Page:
The Syrian leader isn't crazy. He's just doing whatever it takes to survive.
The assessments of Syrian President Bashar al-Assad following his interview with Barbara Walters in early December all strike a common theme. A U.S. State Department spokesman, for instance, declared that Assad appears to be "utterly disconnected with the reality that's going on in his country." One analyst opined, "It's now clear that Assad meets his own definition of crazy."
The assessments of Syrian President Bashar al-Assad following his interview with Barbara Walters in early December all strike a common theme. A U.S. State Department spokesman, for instance, declared that Assad appears to be "utterly disconnected with the reality that’s going on in his country." One analyst opined, "It’s now clear that Assad meets his own definition of crazy."
What prompted these conclusions was Assad’s answer when Walters asked, "Do you think that your forces cracked down too hard?" He replied, "They are not my forces; they are military forces belong [sic] to the government.… I don’t own them. I am president. I don’t own the country, so they are not my forces." In a Western democracy, it’s hard to imagine how a leader could so blatantly deny responsibility for the actions taken by his own government. But is it Assad who is out of touch with reality? Or is it us?
Following the logic we set out in The Dictator’s Handbook, we believe Assad has been misunderstood and maybe, just maybe, even misjudged. In the book, we argue that no leader — not even a Louis XIV, an Adolf Hitler, or a Joseph Stalin — can rule alone. Each must rely on a coalition of essential supporters without whom power will be lost. That coalition, in turn, counts on a mutually beneficial relationship with the leader. They keep the ruler in office, and the ruler keeps them in the money. If either fails to deliver what the other wants, the government falls.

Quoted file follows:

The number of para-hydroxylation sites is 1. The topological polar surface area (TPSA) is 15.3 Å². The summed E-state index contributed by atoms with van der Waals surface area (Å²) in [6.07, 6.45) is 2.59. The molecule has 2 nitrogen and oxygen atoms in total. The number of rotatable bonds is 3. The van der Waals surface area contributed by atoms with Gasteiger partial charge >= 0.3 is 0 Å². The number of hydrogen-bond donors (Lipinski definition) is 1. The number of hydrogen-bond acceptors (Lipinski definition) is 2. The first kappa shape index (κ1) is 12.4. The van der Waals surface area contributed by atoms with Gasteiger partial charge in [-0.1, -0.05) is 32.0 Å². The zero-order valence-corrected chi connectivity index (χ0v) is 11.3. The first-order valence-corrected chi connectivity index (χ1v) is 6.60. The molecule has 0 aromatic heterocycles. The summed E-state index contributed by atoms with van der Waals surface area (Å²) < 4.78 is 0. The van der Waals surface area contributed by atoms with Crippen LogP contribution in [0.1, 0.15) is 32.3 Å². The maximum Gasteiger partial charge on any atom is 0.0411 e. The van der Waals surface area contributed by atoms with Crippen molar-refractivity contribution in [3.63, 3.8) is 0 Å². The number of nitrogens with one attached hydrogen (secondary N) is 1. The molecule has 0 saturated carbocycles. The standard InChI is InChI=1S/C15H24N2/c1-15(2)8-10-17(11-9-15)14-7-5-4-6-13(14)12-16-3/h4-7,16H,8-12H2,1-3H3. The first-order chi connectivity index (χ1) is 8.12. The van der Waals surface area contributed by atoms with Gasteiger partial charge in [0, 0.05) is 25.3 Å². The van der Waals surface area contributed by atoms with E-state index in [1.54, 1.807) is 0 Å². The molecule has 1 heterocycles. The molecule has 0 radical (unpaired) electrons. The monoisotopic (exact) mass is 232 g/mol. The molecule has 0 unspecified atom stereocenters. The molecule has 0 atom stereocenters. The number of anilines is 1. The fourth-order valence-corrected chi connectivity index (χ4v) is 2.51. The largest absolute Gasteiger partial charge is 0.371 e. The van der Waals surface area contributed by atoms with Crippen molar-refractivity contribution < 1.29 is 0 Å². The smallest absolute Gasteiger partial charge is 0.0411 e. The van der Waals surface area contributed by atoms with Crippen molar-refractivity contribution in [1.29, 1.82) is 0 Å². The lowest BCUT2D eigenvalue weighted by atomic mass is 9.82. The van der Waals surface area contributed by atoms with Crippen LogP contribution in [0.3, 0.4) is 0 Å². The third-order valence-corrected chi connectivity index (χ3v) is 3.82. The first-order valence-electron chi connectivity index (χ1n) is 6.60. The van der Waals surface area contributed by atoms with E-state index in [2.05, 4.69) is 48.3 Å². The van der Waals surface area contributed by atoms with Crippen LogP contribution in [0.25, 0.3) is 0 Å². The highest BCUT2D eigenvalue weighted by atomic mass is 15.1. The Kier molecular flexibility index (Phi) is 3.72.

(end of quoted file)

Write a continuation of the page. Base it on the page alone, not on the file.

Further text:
Assad is no exception. Just as he said, it is not his government. He cannot do whatever he wants. He might even be a true reformer, as many in the Western media believed prior to the Arab Spring, or he may be the brute he now appears to be. The truth is, he is doing what he must to maintain the loyalty of those who keep him in power.
Assad depends on the backing of key members of the Alawite clan, a quasi-Shiite group consisting of between 12 and 15 percent of Syria’s mostly Sunni population. The Alawites make up 70 percent of Syria’s career military, 80 percent of the officers, and nearly 100 percent of the elite Republican Guard and the 4th Armored Division, led by the president’s brother Maher. In a survey of country experts we conducted in 2007, we found that Assad’s key backers — those without whose support he would have to leave power — consisted of only about 3,600 members out of a population of about 23 million. That is less than 0.02 percent. Assad is not alone in his dependence on a small coalition. Iran’s Ayatollah Ali Khamenei’s coalition is even smaller. His essential supporters include the Revolutionary Guard’s leadership, the economically essential bonyad conglomerates, key clerics, and a smattering of business interests, totaling, according to our survey of Iran experts, about 2,000 in a population of well over 70 million.
Any political system that depends on such a small percentage of the population to sustain a leader in power is destined to be a corrupt, rent-seeking regime in which loyalty is purchased through bribery and privilege. Syria possesses these traits in spades. Transparency International reports in its latest evaluation that Syria ranks in the top third of the world for corruption. So, when Assad says it is not his government, he is right. If he betrays the interests of his closest Alawite allies, for instance by implementing reforms that will dilute their share of the spoils, they will probably murder him before any protesters can topple his regime. Of course, the uprising or international intervention might eventually end his rule. But those possibilities remain potential. Should the loyalty of his 3,600 supporters falter and they stop working to neutralize protest, Assad will be gone immediately. Captive to the needs of his coalition, he ignores the welfare of the 23 million average Syrians and shuns world opinion.